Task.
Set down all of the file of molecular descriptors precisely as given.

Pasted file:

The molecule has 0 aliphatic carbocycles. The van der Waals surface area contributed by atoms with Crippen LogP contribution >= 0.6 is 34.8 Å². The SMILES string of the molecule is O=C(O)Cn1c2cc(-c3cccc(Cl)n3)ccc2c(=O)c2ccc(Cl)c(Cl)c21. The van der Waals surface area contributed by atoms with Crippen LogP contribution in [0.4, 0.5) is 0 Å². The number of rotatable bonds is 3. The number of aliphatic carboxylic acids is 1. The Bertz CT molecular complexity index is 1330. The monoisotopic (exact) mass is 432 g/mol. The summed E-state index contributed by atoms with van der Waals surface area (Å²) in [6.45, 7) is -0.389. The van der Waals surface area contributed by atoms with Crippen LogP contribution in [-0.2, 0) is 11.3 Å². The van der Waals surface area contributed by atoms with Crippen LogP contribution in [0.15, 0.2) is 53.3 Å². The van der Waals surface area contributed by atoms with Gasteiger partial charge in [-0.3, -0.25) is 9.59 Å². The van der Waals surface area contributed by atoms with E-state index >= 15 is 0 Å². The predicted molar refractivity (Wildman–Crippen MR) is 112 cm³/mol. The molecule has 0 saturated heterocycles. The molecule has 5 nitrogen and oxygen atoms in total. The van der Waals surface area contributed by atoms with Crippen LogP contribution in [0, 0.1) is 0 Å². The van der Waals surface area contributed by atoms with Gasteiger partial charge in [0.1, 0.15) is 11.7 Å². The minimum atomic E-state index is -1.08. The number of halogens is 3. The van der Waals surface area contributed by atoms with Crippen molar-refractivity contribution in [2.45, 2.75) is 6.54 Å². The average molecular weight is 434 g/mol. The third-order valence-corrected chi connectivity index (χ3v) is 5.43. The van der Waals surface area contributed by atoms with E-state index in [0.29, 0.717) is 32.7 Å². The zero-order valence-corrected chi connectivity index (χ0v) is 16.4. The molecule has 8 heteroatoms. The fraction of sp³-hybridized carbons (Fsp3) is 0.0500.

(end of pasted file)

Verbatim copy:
The molecule has 0 aliphatic carbocycles. The van der Waals surface area contributed by atoms with Crippen LogP contribution >= 0.6 is 34.8 Å². The SMILES string of the molecule is O=C(O)Cn1c2cc(-c3cccc(Cl)n3)ccc2c(=O)c2ccc(Cl)c(Cl)c21. The van der Waals surface area contributed by atoms with Crippen LogP contribution in [0.4, 0.5) is 0 Å². The number of rotatable bonds is 3. The number of aliphatic carboxylic acids is 1. The Bertz CT molecular complexity index is 1330. The monoisotopic (exact) mass is 432 g/mol. The summed E-state index contributed by atoms with van der Waals surface area (Å²) in [6.45, 7) is -0.389. The van der Waals surface area contributed by atoms with Crippen LogP contribution in [-0.2, 0) is 11.3 Å². The van der Waals surface area contributed by atoms with Crippen LogP contribution in [0.15, 0.2) is 53.3 Å². The van der Waals surface area contributed by atoms with Gasteiger partial charge in [-0.3, -0.25) is 9.59 Å². The van der Waals surface area contributed by atoms with E-state index >= 15 is 0 Å². The predicted molar refractivity (Wildman–Crippen MR) is 112 cm³/mol. The molecule has 0 saturated heterocycles. The molecule has 5 nitrogen and oxygen atoms in total. The van der Waals surface area contributed by atoms with Crippen LogP contribution in [0, 0.1) is 0 Å². The van der Waals surface area contributed by atoms with Gasteiger partial charge in [0.1, 0.15) is 11.7 Å². The minimum atomic E-state index is -1.08. The number of halogens is 3. The van der Waals surface area contributed by atoms with Crippen molar-refractivity contribution in [2.45, 2.75) is 6.54 Å². The average molecular weight is 434 g/mol. The third-order valence-corrected chi connectivity index (χ3v) is 5.43. The van der Waals surface area contributed by atoms with E-state index in [0.29, 0.717) is 32.7 Å². The zero-order valence-corrected chi connectivity index (χ0v) is 16.4. The molecule has 8 heteroatoms. The fraction of sp³-hybridized carbons (Fsp3) is 0.0500.